Wednesday, November 25, 2015

Strings with a reference count > 1 are immutable

And have always been.

Let me explain. Assigning to a string variable from another has always been merely copying of the reference along with a bit of reference count management.

var
  A, B: string;
begin
  A := 'a string';
  B := A;
  // string instance reference count = 2
end;


But what if you wanted to modify the content of "B"?
begin
  ...
  B[2] = '_';
  ...
end;
While this happens at runtime, the compiler knows that you are modifying the content of the string referenced by "B", so it generates code to ensure that "B" can be modified. Some of you already know what is happening. A call to the helper function, _UniqueString() is issued before the assignment is done. This will look at the instance, and if the reference count > 1 it is not "safe" to modify the content because "A" is still referencing it. If it were allowed, "A" would "see" the change. That doesn't preserve the "value type" semantics.

Because the reference count > 1, the _UniqueString() function will create a copy of the string and modify "B" to reference it and remove the reference from original. Now "A" and "B" reference different instances, each with a reference count = 1. Because "B" is the only reference to one of those instances, it is "safe" to modify the string content.

This is also true across threads. What if "A" is a variable being used by another thread? What if both threads try and modify the string at nearly the same time? There is a benign "race-condition" in which both threads may try and make a copy of the string to ensure they have a unique instance, but because the reference count is "thread safe" the worst case scenario is that both create a copy of the string and the original shared string instance is merely freed.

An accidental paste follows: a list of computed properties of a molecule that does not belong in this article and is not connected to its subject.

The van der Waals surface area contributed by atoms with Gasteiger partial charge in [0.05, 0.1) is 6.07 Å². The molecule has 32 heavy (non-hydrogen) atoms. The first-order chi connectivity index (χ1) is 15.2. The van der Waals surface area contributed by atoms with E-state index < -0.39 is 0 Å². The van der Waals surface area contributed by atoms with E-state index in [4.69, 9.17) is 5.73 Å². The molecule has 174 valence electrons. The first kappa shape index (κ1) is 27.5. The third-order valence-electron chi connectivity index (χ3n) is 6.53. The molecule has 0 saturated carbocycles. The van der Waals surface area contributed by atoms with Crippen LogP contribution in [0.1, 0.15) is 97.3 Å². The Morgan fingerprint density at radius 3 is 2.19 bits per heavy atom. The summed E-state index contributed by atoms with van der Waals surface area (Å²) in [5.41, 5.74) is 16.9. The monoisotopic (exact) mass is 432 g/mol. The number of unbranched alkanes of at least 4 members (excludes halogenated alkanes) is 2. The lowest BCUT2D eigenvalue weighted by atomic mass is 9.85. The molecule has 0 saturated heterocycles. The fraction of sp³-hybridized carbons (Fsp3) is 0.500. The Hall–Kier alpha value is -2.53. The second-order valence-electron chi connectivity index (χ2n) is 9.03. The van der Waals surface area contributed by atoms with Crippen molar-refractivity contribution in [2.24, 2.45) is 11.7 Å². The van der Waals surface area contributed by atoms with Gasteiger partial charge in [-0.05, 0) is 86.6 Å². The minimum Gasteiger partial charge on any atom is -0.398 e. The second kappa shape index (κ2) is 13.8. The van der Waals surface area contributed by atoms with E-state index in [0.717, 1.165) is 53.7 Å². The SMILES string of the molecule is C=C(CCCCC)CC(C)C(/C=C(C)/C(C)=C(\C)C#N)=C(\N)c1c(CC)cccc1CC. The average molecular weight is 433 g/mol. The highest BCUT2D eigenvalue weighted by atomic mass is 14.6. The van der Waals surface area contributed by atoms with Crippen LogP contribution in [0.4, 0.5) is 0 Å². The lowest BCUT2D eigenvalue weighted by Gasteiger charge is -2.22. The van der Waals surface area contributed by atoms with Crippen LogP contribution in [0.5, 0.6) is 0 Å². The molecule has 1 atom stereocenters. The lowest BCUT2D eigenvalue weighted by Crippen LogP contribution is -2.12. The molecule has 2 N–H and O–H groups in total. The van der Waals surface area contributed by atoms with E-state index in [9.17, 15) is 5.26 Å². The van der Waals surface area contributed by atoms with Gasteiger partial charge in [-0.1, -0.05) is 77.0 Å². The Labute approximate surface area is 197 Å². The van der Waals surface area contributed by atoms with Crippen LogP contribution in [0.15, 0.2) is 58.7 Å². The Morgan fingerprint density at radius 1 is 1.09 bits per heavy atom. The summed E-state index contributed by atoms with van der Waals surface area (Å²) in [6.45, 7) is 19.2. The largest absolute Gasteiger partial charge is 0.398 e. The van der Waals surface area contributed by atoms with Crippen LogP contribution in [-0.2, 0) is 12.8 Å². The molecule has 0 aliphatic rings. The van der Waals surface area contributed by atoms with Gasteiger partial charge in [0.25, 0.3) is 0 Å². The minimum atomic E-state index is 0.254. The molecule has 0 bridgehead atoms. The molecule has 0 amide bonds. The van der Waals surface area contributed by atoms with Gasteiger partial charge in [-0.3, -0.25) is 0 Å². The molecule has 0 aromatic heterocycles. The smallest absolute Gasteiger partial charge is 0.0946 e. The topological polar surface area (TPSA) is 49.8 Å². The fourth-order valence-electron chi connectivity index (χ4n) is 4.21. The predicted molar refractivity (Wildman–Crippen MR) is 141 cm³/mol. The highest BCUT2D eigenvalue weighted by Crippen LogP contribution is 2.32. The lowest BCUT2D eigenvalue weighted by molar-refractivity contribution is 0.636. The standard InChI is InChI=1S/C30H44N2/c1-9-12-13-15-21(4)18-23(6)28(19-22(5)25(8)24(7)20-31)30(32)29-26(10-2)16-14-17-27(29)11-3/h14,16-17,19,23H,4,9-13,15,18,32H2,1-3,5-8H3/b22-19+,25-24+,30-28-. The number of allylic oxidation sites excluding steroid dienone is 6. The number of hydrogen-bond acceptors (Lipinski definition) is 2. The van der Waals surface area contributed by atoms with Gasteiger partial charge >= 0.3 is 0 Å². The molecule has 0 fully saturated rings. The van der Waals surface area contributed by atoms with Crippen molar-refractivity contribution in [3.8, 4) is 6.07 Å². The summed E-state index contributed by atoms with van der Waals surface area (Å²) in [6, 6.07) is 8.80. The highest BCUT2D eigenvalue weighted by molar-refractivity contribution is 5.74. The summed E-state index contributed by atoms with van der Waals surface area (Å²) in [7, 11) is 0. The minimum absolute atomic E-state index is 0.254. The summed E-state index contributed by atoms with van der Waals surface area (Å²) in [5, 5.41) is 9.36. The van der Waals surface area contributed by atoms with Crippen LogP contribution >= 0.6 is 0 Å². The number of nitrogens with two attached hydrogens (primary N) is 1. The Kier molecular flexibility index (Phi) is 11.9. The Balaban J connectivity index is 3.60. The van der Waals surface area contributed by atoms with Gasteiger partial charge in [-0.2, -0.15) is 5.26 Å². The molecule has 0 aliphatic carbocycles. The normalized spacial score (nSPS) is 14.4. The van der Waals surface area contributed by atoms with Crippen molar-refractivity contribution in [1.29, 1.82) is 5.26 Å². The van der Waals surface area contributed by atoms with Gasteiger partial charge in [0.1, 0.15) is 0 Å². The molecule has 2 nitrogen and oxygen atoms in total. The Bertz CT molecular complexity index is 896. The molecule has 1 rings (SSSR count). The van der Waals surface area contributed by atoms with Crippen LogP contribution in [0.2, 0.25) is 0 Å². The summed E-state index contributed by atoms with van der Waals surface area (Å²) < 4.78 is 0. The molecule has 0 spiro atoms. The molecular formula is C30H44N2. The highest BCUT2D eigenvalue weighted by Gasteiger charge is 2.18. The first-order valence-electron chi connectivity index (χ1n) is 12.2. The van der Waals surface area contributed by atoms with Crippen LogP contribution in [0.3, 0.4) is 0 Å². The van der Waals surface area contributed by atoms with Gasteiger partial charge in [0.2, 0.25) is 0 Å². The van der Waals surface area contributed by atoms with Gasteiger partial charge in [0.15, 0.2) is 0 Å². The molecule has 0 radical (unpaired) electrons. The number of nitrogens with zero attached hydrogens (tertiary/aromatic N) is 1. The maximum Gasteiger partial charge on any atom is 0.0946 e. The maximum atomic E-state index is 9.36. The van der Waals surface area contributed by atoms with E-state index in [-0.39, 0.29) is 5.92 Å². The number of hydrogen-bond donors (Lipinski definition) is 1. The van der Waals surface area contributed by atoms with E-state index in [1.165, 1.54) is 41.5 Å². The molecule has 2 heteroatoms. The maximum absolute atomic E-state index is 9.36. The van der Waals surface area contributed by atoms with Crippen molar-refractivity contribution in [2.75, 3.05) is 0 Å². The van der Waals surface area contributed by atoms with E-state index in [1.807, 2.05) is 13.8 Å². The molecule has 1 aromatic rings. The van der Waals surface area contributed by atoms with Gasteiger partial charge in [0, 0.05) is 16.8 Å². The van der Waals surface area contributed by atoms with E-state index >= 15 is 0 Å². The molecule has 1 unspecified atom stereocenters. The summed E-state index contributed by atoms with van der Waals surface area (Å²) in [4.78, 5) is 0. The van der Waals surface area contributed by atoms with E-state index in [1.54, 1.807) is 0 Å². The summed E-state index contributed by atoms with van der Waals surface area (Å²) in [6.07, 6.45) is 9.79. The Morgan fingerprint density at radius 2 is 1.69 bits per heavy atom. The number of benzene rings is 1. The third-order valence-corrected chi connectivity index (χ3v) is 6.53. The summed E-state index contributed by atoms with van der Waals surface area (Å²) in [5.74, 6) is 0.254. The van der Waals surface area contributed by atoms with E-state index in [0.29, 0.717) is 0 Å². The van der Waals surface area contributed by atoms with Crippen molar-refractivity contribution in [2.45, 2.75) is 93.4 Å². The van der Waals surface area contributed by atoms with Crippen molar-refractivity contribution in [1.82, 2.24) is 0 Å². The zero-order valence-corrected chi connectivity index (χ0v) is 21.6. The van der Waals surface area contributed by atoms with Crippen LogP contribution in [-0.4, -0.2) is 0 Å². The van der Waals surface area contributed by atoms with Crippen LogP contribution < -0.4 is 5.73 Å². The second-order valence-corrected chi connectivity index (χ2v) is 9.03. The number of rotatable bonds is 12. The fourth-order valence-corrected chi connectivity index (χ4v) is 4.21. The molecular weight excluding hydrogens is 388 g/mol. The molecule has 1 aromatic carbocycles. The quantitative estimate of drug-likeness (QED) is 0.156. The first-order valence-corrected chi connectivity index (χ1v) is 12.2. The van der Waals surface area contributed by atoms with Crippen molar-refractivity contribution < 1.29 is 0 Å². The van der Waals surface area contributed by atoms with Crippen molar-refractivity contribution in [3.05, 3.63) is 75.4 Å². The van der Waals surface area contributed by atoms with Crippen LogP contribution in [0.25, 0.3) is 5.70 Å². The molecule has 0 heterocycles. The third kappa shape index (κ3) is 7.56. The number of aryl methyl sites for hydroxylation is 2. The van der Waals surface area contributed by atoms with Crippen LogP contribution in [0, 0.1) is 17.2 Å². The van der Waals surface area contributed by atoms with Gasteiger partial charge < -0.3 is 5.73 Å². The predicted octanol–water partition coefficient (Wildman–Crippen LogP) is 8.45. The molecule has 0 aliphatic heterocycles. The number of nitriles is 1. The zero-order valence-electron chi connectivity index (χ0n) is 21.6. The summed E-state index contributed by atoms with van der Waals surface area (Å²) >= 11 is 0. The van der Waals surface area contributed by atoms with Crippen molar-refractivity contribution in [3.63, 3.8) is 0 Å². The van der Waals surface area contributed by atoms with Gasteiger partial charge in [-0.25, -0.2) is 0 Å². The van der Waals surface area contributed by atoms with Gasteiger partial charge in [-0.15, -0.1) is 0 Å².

At no point in the above scenarios are the variables shared across threads, only the instance(s). Another thing to remember here is that any kind of typecasting can side-step any compiler generated code that is there to ensure proper consistency. Without the proper code, all bets are off and you're on your own. Type casting is the developers way of telling the compiler to "get out of the way! I know what I'm doing"... and the compiler believes you.

So when you think about it, a string instance with a reference count > 1 is never allowed to be modified using any normal constructs. The compiler also tries to be nice and understands one special kind of type cast; the "PChar(B)" type cast. In this case, the compiler doesn't quite know what you intend to do with that pointer, so it helps you out by calling _UniqueString(). This was done because it was a very common scenario when calling out to "C-style" external APIs which expect a "char *" or "wchar_t *" parameter.

Because of very common scenario where the "PChar(B)" cast is used, the runtime also ensures that all strings are terminated with a #0 character, which is not included in the length. This has also lead to some confusion because strings are "length-prefixed" there is no special "terminator character" so #0 is just as valid of a character as "S". However, C-Style strings rely on a #0 to indicate the end of the string. So, if you pass a string to some API that has an embedded terminator, it will be interpreted as shorter than it actually is. Not much can be done about that, other than you need to ensure there are no embedded #0 characters in your strings you pass as a "PChar(B)".